- Simonskaller Str. 1, 52393 Hürtgenwald, Allemagne
The Vossenack Cemetery was constructed on a strategic site, Hill 470, by the German War Graves Commission (Volksbund Deutsche Kriegsgräberfürsorge) during the years 1949 to 1952. Today the cemetery contains the graves of 2.347 war dead. Among those are 35 men who lost their lives during post-war operations as members of a ‘Ammunition Search and Removal Team’.
From mid September 1944 till the end of February 1945 fierce battles raged in the region between the ridge line of the Hautes Fagnes and the Rur River, a phase of the Second World War better known as ‘The Battle of Huertgen Forest’. Ten thousands of American and German soldiers died during the six months of the fierce and bloody fighting. Following the request of the next of kin, the remains of most American soldiers were repatriated to U.S. soil for interment in a National or private cemetery.
The remains of the German soldiers who lost their lives during the Huertgen Forest Campaign found their eternal resting places on German War Cemeteries, especially Huertgen and Vossenack, or communal cemeteries in the area. A larger part of fallen German soldiers had been transferred by elements of the American Graves Registration Service, a military branch of the Quartermaster Corps, to Belgium and the Netherlands on German War Cemeteries there.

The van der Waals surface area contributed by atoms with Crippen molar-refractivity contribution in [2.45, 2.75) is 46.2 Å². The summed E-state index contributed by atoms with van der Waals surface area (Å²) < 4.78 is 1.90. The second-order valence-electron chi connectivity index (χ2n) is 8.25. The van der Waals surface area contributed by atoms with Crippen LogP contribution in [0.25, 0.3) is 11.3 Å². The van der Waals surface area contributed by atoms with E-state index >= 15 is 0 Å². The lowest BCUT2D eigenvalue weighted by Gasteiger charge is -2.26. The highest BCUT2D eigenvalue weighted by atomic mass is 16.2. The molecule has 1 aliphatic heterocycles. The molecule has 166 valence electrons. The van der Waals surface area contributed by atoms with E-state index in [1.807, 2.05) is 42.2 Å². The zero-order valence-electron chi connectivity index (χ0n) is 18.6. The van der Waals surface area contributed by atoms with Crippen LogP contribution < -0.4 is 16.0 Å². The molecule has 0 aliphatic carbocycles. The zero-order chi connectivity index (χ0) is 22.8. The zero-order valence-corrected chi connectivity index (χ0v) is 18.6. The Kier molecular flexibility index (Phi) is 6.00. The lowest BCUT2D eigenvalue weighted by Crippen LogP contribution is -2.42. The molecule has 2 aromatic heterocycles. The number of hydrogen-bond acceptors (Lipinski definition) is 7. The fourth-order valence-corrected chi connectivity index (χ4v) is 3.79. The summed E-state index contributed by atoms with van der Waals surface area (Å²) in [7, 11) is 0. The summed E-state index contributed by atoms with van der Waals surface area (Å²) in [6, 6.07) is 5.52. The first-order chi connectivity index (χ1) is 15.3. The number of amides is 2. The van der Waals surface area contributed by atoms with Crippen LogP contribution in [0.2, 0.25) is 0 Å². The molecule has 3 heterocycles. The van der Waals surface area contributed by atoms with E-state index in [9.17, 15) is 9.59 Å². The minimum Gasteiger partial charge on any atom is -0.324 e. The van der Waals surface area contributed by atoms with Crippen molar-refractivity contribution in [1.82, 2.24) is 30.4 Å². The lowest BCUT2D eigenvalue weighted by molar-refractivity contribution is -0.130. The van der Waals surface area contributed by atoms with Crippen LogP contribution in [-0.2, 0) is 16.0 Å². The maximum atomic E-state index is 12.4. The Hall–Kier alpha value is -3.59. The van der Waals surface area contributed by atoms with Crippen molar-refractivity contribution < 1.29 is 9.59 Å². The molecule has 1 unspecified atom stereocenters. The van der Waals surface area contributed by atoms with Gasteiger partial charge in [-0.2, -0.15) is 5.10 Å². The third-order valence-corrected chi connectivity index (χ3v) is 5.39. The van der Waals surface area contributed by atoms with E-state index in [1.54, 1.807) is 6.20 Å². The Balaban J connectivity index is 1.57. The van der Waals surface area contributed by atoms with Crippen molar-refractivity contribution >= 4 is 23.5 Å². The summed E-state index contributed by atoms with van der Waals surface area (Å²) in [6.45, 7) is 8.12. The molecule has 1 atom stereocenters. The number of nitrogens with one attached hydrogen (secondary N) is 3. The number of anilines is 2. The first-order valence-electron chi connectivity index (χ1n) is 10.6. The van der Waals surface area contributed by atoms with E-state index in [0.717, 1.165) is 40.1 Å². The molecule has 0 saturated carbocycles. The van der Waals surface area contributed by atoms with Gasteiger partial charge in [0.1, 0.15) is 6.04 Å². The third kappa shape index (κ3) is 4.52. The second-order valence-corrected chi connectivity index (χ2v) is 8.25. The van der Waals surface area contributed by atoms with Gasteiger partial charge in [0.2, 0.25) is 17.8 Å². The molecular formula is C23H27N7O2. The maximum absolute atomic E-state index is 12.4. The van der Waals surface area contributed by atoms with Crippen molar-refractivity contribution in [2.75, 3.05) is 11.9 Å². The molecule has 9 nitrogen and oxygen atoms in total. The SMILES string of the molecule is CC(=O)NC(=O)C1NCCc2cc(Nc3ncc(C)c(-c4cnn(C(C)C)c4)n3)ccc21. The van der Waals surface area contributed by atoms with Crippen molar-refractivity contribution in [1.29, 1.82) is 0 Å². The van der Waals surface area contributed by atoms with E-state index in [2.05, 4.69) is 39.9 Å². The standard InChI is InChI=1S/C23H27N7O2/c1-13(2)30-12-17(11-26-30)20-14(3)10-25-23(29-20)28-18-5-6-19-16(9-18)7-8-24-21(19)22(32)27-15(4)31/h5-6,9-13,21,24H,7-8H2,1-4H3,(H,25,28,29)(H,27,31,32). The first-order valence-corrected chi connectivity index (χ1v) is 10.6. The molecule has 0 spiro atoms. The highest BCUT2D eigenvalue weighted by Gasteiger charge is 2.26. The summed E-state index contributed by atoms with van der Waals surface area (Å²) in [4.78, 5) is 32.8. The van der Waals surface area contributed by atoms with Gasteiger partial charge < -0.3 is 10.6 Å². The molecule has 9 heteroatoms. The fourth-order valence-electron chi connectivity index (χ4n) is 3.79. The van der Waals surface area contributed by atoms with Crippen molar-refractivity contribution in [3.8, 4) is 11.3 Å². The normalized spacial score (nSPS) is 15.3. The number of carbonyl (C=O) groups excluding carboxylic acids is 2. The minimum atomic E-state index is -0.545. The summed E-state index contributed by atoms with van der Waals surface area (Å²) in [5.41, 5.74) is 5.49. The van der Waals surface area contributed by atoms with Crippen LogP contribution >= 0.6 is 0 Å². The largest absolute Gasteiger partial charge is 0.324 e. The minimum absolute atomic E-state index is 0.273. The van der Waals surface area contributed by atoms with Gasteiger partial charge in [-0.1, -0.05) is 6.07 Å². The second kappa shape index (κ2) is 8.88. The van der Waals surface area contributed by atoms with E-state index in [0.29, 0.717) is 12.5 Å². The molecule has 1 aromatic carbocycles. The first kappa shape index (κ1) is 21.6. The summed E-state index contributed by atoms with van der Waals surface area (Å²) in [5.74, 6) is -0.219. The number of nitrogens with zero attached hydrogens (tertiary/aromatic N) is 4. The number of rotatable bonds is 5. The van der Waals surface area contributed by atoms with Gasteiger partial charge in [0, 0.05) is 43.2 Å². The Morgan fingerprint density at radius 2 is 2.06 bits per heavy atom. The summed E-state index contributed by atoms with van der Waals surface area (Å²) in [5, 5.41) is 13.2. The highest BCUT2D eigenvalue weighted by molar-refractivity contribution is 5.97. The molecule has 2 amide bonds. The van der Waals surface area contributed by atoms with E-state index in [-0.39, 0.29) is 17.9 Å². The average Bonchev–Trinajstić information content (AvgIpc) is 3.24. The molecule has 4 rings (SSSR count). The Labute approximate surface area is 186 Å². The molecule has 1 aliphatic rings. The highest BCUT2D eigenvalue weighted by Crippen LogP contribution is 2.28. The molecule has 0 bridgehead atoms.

The Vossenack Cemetery was constructed on a strategic site, Hill 470, by the German War Graves Commission (Volksbund Deutsche Kriegsgräberfürsorge) during the years 1949 to 1952. Today the cemetery contains the graves of 2.347 war Dead. Among those are 35 men who lost their lives during post-war operations as members of a ‘Ammunition Search and Removal Team’.
Since 21 May 2005 a monument at the entrance to the cemetery commemorates Julius Erasmus, a German Engineer Captain who – mostly under risking his life – recovered 1.569 sets of remains of his former comrades from the Huertgen Forest battlefields and personally buried them on this hill.
The war took his family and his home. In 1945 Julius Erasmus returned to the Hürtgen Forest. On his own initiative he started to salvage the bodies of the soldiers who had died during the fighting. Altogether he buried 1.569 German soldiers who nowadays rest in the military cemetery in Vossenack.
The state of North Rhine-Westphalia, in western Germany, holds a deep industrial heritage. During WWII, the region housed the industrial Ruhr district, which was vital to the German war production, and therefore several cities and towns were totally destroyed. Nowadays,
During the autumn and winter of 1944/45, the longest battle of the Second World War on German soil took place in the Hürtgen Forest. With this battle, the war precipitated by the Nazi regime returned to Germany. The battle caused numerous casualties on both sides. For the American soldiers, it’s very name – with its first syllable ‘hurt’ – became a byword for injury and death.
Helene Palm’s family was unwilling to evacuate their ancestral village of Vossenack, but the fighting made it impossible to stay. When they finally felt forced to flee, their escape route took them to Sachsen (Saxony), where they had to live through the onslaught of the Soviet Army and once again had to fear for their lives. When they returned in 1945, they found their home in ruins.